The publication of the latest rating of doctoral programs by the National Research Council (NRC 1995) has sparked great interest among university faculties. For some, the results vindicated years of focused efforts to improve their department's capacity, performance, and image. For others, it generated frustration because of the small change in scores from previous NRC rankings. And for still others, the NRC report occasioned soul-searching or defensive rationalization, including complaints that the reputational rankings did not reflect the “true” quality of the faculty (Magner 1995).
The NRC study conducted surveys of faculty in each of 41 scientific fields to learn about each doctoral-granting faculty's reputation for scholarly quality (93Q) and for the effectiveness of their doctoral program (93E). In addition, the NRC gathered information about the performance of departments (number of publications, citations to the publications of faculty, and external funding) as well as some other characteristics of the faculty (number of faculty, number of full professors) and doctoral student enrollments (number of students enrolled, number of Ph.D.'s granted in recent years). With these data, it is possible to explore the extent to which reputations are responsive to the performance of the faculty as well as to other department characteristics.
We reassess the debate over Soviet citizen politics in the USSR during the Brezhnev era. We argue the need for a more complex model of citizen participation in the USSR before Gorbachev if we are to have an accurate baseline for evaluating changes in regime-society relations. We examine the connections between individual attitudes and individual behavior and show that political participation under the “old regime” was not nearly as one-dimensional and devoid of effect as many previous researchers (and current Soviet leaders) have described it. Many forms of political participation in the Soviet Union before Gorbachev did not fit the stereotype of a psychologically disengaged citizenry driven to participate only by coercion, a desire to conform, or a quest for particularized benefits from public officials.
Theories of regime-society relations in Communist states stress the central role of coercion in maintaining political control. Based on a survey of Soviet emigrants, we examine whether Soviet citizens are deterred from nonconformity by the punitive actions of the KGB (individual deterrence), a perception of the KGB's coercive potential (general deterrence), or mistrust of other people. We find that few respondents were directly coerced by the KGB (and those who were had engaged in the most serious kinds of nonconformity); that those who had punitive contacts with the KGB in the past were not deterred from subsequent nonconformity; that the KGB's competent image was a general deterrent; and that trust in other people facilitated both nonconformist and compliant political activism. Those who came of political age under Khrushchev and Brezhnev were more likely to be involved in both kinds of activism than those who came of age under Stalin.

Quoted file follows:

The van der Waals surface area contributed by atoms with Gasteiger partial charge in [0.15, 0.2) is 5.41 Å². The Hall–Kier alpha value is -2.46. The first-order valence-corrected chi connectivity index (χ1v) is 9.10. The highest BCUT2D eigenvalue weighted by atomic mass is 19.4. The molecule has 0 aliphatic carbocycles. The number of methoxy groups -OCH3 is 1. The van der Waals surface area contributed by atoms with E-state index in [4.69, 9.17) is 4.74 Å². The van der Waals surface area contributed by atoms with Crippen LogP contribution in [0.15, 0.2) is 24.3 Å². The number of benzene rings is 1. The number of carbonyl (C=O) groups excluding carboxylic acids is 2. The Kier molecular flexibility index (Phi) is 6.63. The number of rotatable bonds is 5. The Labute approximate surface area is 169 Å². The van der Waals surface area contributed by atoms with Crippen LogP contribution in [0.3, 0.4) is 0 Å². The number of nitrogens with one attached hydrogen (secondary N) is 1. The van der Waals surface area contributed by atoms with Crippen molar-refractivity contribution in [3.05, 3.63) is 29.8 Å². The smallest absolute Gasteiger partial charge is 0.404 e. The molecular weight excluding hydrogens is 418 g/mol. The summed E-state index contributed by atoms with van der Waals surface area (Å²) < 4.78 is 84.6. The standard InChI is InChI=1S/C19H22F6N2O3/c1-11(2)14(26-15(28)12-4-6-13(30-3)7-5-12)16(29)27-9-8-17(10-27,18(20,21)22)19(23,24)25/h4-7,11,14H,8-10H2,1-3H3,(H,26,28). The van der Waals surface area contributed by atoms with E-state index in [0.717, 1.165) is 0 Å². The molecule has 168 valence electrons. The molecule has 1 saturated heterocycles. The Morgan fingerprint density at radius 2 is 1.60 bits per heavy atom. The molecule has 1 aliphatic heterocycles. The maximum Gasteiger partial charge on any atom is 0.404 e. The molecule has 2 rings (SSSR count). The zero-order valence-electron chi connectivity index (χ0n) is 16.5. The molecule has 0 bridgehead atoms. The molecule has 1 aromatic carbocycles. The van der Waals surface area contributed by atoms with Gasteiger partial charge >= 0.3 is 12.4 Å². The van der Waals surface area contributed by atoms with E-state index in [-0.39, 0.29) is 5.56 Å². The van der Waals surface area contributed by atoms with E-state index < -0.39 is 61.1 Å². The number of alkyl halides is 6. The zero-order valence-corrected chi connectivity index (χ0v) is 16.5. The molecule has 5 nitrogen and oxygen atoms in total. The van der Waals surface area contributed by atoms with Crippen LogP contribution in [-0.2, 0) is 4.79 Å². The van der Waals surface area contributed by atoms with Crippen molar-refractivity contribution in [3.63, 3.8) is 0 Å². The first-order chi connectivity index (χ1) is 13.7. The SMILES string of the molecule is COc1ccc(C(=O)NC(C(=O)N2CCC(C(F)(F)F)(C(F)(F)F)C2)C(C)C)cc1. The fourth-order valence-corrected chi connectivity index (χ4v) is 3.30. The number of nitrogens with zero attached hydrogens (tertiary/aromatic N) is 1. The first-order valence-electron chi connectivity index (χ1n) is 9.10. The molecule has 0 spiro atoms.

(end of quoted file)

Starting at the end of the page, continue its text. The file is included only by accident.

Students of Soviet affairs have long been concerned with how the Soviet political elite generates popular support. The conventional view of the Soviet system before the death of Stalin is summed up in a chapter in Merle Fainsod's How Russia Is Ruled entitled: “Terror as a System of Power.” That chapter's first sentence is, “Terror is the linchpin of modern totalitarianism” (Fainsod 1961: 354). Seweryn Bialer's later formulation, describing the Stalinist period, is similar: “[TJerror functioned principally not as a tool of social change, but as a normal method of rule and governance” (Bialer 1980: 12).
If it is true that “totalitarian dictatorship may be regarded as a substitute for other forms of coordination with a stronger groundwork in popular consensus” (Moore 1954), then the critical question is: What has been the method of achieving consensus, or support, for the established political order in the Soviet Union, once terror was no longer the main instrument of control? It is worth recalling Vera Dunham's observation that “In Stalin's time – and even in Stalin's worst times – the regime was supported by more than simple terror, a truism still overlooked from time to time” (Dunham 1976: 13). But the balance of methods of generating mass support is said to have shifted in the post-Stalin era (by Dunham's account, in the late Stalin era).
Two main methods of generating mass support for the Soviet system in the post-Stalin era have been emphasized in the scholarly literature: (a) agitation, propaganda, or, more generally, education; and (b) the manipulation of material rewards.